Last Friday I was presented evidence — through direct experience — confirming what I argued in my The Last Selfless Act article. I discovered there are real people who are really willing to help with nothing in it in the end for them on their end. I was walking to the bank when my Blackberry rang with the following:

Janna is calling!

I answered the phone — and through the static and the inaudible haze that is Cingular on a cloudy and windy day — I heard a man’s voice piping from my phone in an Australian accent. The man told me he found a Blackberry on the Subway in Manhattan and when he checked the phone log my phone number was the last number called. He asked me if I knew who owned the Blackberry.

I shouted into the phone my eternal thanks because the Blackberry belonged to my wife Janna! The Anonymous Stranger said he’d “bring it to me.” I told him I wasn’t in Manhattan and neither was Janna. I asked him where he was. He told me he was in the Union Square area. I asked if he’d be willing to go into the big Barnes and Noble in Union Square and leave the phone with their Lost and Found folks?

He said he would. I asked him to please leave a note with the phone detailing his name and address so we could send him a thank you. He told me that wasn’t necessary. I told him I wanted to thank him.

He told me that wasn’t necessary. We hung up the phones and I sighed that Janna’s Blackberry — her lifeline of communication support — was found so quickly and so kindly. She uses her Blackberry so much that the plastic holster is loose from wear and tear. She had the phone in her coat pocket and when she sat down on the subway, the phone slid — as it always does — out of its holster and onto the seat next to her.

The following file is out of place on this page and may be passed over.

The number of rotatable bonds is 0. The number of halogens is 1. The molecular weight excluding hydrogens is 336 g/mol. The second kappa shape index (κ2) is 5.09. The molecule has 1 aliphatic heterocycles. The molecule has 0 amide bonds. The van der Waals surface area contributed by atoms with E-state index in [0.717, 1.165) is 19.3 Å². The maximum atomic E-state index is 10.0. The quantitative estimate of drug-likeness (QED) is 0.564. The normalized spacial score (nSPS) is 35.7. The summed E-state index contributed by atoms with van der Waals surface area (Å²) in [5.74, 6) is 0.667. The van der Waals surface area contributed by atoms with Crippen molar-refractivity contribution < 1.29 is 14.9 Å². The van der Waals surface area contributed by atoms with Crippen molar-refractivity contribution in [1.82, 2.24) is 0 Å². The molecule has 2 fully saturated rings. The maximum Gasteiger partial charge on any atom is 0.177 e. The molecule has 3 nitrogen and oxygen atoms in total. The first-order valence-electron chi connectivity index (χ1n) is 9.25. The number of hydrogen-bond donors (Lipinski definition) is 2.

She now uses my holster. Five minutes later my Blackberry rang again with the announcement Janna was calling. The Anonymous Stranger said he was in Barnes and Noble and he was handing over the phone to Lost and Found. He wanted my name to put on the phone for safekeeping. I gave him my name and I again asked for his. He told me that wasn’t necessary.

I thanked him again and again he told me, “That isn’t necessary.” When we disconnected for the final time, I struggled to give the moment meaning and context in light of some of the cynical comments my previous post received arguing against the idea that acts can be selfless and only beneficial to one side.

There was no benefit for our Anonymous Stranger. His act for us was selfless in every way. Our new — albeit unknown — friend did the right thing as a person in the world where Duty is the Moral Imperative and selfless acts are the ordinary expectation of the day. We are forever grateful.


  1. Buddhists sometimes refer to this selfless acts as wise selfishness. It makes one feel light and wonderful to help others, especially when there is no expectation of recompense.

  2. Welcome to Urban Semiotic, Derrick and thanks for your unique insight!
    So your take is the Anonymous Stranger was getting a benefit and the act was not selfless?
    What if he wasn’t a Buddhist?

  3. It doesn’t matter what sort of paradigm a civil act is born of. We all know how refreshing to help and be of service. It makes everyone feel more alive more connected.
    I used to be really cynical about people and culture but I now believe people are wired to be kind.

  4. Hi Derrick!
    I thank you for your unique insight. I, too, think people are wired to be kind — but to expect anything in return for the kindness is cynical and therefore destroys the selfless act.
    Your Avatar is interesting. What does it indicate?